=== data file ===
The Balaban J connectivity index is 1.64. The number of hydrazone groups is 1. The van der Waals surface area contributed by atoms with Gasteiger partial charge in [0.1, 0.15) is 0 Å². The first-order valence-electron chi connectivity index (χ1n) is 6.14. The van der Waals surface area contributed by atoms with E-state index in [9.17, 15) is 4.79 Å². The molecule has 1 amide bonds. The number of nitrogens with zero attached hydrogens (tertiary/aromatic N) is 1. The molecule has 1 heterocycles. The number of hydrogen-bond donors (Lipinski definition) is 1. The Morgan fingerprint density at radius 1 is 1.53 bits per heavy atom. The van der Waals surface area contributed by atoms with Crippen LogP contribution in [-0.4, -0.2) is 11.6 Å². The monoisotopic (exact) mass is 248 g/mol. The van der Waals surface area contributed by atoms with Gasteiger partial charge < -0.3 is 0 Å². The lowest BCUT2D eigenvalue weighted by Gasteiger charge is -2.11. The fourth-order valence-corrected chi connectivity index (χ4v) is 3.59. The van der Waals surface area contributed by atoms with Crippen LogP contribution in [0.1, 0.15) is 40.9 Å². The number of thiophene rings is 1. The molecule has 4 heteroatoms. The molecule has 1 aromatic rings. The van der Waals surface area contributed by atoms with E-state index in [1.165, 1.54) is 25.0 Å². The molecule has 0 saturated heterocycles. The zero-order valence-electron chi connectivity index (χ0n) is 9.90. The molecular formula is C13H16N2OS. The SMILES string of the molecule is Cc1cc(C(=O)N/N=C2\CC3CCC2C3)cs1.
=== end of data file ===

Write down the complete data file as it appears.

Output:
The Balaban J connectivity index is 1.64. The number of hydrazone groups is 1. The van der Waals surface area contributed by atoms with Gasteiger partial charge in [0.1, 0.15) is 0 Å². The first-order valence-electron chi connectivity index (χ1n) is 6.14. The van der Waals surface area contributed by atoms with E-state index in [9.17, 15) is 4.79 Å². The molecule has 1 amide bonds. The number of nitrogens with zero attached hydrogens (tertiary/aromatic N) is 1. The molecule has 1 heterocycles. The number of hydrogen-bond donors (Lipinski definition) is 1. The Morgan fingerprint density at radius 1 is 1.53 bits per heavy atom. The van der Waals surface area contributed by atoms with Crippen LogP contribution in [-0.4, -0.2) is 11.6 Å². The monoisotopic (exact) mass is 248 g/mol. The van der Waals surface area contributed by atoms with Gasteiger partial charge < -0.3 is 0 Å². The lowest BCUT2D eigenvalue weighted by Gasteiger charge is -2.11. The fourth-order valence-corrected chi connectivity index (χ4v) is 3.59. The van der Waals surface area contributed by atoms with Crippen LogP contribution in [0.1, 0.15) is 40.9 Å². The number of thiophene rings is 1. The molecule has 4 heteroatoms. The molecule has 1 aromatic rings. The van der Waals surface area contributed by atoms with E-state index in [1.165, 1.54) is 25.0 Å². The molecule has 0 saturated heterocycles. The zero-order valence-electron chi connectivity index (χ0n) is 9.90. The molecular formula is C13H16N2OS. The SMILES string of the molecule is Cc1cc(C(=O)N/N=C2\CC3CCC2C3)cs1.